What Is a Redeemable Stock Warrant?

by Luke Arthur ; Updated July 27, 2017

Owning stock in a company can provide you with an opportunity to realize appreciation from the increases in value of a company. One way that you can benefit from the appreciation in a company without actually owning its stock is through a redeemable stock warrant. With this type of security, you are entitled to shares of the stock in the future.

Redeemable Stock Warrant

Stock warrants are items that are issued directly by the company that issues its stock. These items allow investors to have the right to buy a certain number of shares of stock at fixed price in the future. Warrants are typically offered to investors in a new company as a way to increase their investment in the future without investing much more money. This can be used as an incentive to attract new investors into a company. Then at some point in the future, the warrant holder can redeem it for extra shares of stock in the company.

Compared to Options

Redeemable stock warrants are very similar to options in that they can provide investors a way to get additional shares of stock in the future; there are a few key differences between stock warrants and options, however. The most noticeable difference is that stock warrants are created by the company directly. Options are created in the stock market and are not produced directly from the company. They both give the holder the right, but not the obligation, to buy additional shares of stock in the future.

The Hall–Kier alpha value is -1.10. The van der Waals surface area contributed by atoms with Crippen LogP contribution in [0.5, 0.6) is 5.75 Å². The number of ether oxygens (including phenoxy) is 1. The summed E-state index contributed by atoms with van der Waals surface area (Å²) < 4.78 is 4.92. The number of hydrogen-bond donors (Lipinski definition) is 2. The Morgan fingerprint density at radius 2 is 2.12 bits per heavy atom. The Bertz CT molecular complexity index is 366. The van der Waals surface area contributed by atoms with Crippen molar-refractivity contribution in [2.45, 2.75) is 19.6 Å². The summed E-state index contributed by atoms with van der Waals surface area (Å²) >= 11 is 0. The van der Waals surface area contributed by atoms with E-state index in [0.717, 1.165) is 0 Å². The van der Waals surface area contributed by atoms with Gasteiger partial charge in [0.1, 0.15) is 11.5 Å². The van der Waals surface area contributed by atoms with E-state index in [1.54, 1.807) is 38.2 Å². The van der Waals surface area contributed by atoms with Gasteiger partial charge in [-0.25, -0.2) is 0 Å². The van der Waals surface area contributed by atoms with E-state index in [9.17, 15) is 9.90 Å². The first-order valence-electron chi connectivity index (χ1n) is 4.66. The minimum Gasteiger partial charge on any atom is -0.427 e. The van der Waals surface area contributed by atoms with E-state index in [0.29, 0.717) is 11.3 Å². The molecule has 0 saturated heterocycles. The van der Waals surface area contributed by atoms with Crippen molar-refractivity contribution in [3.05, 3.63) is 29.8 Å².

Where Shares Come From

When an individual decides to redeem a stock warrant, he takes it to the company that issues the stock. At that point, the company creates additional shares of stock to give to the investor. Instead of going out into the secondary market and buying shares from other investors, the company simply makes more shares. This can actually work against investors because it increases the number of shares in the market place and dilutes the value of each outstanding share.

Trading Warrants

Although warrants are originally issued by the company to an investor directly, you do not have to get a warrant straight from the company. These items can be traded on the secondary market and can be used to your advantage as an investor. Warrants can trade at less than the face value of the stock. By timing your purchase correctly, you could make a substantial profit from buying warrants. After purchasing, you can redeem the warrant for shares below market price and then sell them for full price.

About the Author

Luke Arthur has been writing professionally since 2004 on a number of different subjects. In addition to writing informative articles, he published a book, "Modern Day Parables," in 2008. Arthur holds a Bachelor of Science in business from Missouri State University.